After leaving his Pearson Road home in his car, Teeter made it about a quarter-mile before traffic came to a standstill. Teeter decided to hike back to his home, thinking he could maybe grab his 450cc dirt bike, which would allow him to travel off-road. He made it a couple hundred yards before realizing this was a bad idea.

He knocked on the window of a vehicle, which turned out to belong to a Cal Fire firefighter evacuating in his private car. Teeter got in, and the firefighter soon pulled into a field to begin directing traffic. The firefighter gave Teeter the jacket to offer him protection from the elements—and made him look official enough to help direct traffic.

“I think what sticks with me the most is no matter what your best plans may be, government-wise, with evacuations, there’s always that one scenario which you really didn’t plan on,” Teeter said.

Retired grocery clerk and avid flyfisherman Tom Peppas initially didn’t think much of it after getting orders to evacuate his Neal Road home. Peppas, who’s now 76, moved to Paradise in 1963, living much of his life in the heavily forested town, where the threat of fire was so common it didn’t always register.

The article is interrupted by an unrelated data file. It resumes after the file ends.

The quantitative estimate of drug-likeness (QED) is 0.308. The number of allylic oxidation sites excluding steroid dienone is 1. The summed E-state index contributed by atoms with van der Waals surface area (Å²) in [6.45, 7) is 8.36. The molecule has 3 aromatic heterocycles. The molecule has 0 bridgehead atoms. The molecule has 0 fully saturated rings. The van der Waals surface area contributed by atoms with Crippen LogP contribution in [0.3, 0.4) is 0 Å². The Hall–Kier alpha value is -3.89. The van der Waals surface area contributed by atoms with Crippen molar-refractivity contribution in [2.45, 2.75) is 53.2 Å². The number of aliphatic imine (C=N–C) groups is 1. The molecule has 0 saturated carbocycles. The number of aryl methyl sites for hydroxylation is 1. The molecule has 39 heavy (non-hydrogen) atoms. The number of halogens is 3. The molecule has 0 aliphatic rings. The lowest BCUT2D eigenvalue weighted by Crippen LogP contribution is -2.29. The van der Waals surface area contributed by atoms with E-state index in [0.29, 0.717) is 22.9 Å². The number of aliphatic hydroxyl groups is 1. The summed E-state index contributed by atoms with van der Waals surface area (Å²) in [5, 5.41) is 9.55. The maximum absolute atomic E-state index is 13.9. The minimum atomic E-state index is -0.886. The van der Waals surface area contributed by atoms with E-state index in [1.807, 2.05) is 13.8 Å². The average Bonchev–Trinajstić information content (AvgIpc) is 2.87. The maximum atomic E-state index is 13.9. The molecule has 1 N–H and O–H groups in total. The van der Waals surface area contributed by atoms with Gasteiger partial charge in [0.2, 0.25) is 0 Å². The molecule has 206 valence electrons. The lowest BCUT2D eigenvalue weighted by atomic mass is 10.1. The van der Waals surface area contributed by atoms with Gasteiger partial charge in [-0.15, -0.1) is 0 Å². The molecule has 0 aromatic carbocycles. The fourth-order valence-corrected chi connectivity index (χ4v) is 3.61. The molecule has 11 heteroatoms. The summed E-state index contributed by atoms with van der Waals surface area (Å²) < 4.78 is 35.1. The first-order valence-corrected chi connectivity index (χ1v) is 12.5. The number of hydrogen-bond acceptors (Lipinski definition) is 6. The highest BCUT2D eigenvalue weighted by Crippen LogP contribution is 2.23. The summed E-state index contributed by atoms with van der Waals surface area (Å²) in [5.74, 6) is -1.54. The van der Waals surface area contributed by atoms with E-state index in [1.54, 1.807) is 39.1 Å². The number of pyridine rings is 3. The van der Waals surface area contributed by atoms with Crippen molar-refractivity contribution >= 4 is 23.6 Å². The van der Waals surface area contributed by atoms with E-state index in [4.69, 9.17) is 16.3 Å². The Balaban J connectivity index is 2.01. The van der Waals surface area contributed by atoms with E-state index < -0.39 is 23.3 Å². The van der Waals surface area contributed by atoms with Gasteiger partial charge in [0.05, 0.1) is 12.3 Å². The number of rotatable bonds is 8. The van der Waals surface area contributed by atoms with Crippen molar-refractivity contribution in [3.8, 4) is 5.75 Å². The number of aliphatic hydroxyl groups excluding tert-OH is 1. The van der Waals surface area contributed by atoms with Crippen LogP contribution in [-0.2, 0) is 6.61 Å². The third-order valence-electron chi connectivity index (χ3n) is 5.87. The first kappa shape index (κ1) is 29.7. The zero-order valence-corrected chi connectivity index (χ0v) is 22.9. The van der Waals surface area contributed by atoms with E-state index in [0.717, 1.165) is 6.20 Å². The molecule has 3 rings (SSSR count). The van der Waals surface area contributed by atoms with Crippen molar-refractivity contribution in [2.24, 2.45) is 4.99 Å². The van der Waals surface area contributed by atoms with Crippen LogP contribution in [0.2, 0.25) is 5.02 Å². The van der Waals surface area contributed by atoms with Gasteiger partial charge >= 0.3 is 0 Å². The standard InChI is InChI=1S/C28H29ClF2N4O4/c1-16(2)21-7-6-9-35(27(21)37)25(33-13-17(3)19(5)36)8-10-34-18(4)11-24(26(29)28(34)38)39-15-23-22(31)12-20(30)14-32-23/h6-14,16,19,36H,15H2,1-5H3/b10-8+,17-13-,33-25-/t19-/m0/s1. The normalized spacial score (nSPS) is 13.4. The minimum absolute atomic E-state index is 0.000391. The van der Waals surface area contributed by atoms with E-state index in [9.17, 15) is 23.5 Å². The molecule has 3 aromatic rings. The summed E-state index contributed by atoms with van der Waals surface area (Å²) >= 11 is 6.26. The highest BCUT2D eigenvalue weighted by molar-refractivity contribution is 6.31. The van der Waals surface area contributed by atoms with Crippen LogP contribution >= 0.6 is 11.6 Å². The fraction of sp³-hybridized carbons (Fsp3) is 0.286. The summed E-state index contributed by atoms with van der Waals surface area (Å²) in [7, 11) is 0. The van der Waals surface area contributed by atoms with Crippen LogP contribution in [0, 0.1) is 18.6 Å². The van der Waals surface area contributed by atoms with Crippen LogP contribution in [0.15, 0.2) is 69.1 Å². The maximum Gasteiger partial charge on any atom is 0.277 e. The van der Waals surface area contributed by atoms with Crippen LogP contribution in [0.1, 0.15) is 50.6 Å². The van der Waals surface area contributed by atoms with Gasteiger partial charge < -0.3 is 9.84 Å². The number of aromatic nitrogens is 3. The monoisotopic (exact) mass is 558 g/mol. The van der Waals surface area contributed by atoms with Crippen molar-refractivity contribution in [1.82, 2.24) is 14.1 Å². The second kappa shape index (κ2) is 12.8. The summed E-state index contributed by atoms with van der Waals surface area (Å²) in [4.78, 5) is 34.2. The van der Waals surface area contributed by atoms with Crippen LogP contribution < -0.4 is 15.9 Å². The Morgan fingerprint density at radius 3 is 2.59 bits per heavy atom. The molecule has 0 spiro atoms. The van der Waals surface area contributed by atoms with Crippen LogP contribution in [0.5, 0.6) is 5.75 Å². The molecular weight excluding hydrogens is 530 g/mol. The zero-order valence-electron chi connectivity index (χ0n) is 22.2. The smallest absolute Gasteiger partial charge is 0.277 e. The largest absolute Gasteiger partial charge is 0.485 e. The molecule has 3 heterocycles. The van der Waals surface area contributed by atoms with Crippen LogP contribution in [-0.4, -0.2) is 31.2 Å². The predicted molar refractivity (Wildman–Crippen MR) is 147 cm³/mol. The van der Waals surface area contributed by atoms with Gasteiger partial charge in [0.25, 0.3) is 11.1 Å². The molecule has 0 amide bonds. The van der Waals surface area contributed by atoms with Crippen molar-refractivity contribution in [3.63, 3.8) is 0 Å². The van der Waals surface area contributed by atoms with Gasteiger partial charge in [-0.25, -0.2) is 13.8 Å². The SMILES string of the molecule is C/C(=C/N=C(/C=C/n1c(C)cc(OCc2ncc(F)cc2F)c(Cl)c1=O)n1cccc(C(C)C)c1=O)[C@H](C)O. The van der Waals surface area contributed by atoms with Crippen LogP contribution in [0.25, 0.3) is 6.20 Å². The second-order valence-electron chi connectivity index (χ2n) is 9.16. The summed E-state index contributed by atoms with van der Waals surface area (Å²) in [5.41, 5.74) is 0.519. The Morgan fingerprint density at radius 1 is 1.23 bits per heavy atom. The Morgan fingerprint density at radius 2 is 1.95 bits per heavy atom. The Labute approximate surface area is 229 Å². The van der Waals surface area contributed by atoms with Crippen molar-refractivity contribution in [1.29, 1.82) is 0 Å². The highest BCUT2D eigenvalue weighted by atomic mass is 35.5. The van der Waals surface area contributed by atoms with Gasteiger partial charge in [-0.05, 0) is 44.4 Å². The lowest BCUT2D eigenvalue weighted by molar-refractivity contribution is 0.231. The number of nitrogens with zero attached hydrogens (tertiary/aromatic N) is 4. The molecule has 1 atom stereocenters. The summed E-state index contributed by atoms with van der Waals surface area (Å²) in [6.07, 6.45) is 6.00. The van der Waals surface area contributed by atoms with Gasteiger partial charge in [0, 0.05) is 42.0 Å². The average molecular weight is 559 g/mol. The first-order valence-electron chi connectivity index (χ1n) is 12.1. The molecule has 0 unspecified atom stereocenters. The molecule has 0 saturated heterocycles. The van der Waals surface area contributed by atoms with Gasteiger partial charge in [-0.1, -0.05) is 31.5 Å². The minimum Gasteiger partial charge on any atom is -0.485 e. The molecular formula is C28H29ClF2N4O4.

“We’ve all been evacuated out of here before and we all came back, so we’re used to coming back,” Peppas said as he worked in front of the new house he and his wife have now spent two Christmases in. “I really wished I would have grabbed less underwear and socks and more important things.”

Stories of Paradise residents losing most or all of their belongings are depressingly common. Rose Tryon, now vice mayor of Paradise, had just enough time to grab her two dogs and cat before fleeing her home that the fire subsequently destroyed.

Steve Crowder, another member of the town’s council, also lost his home in the Camp Fire, as well as his business.

“I had the clothes on my back and the car my wife was driving when she left town and our two Schnauzers and that was it,” Crowder said.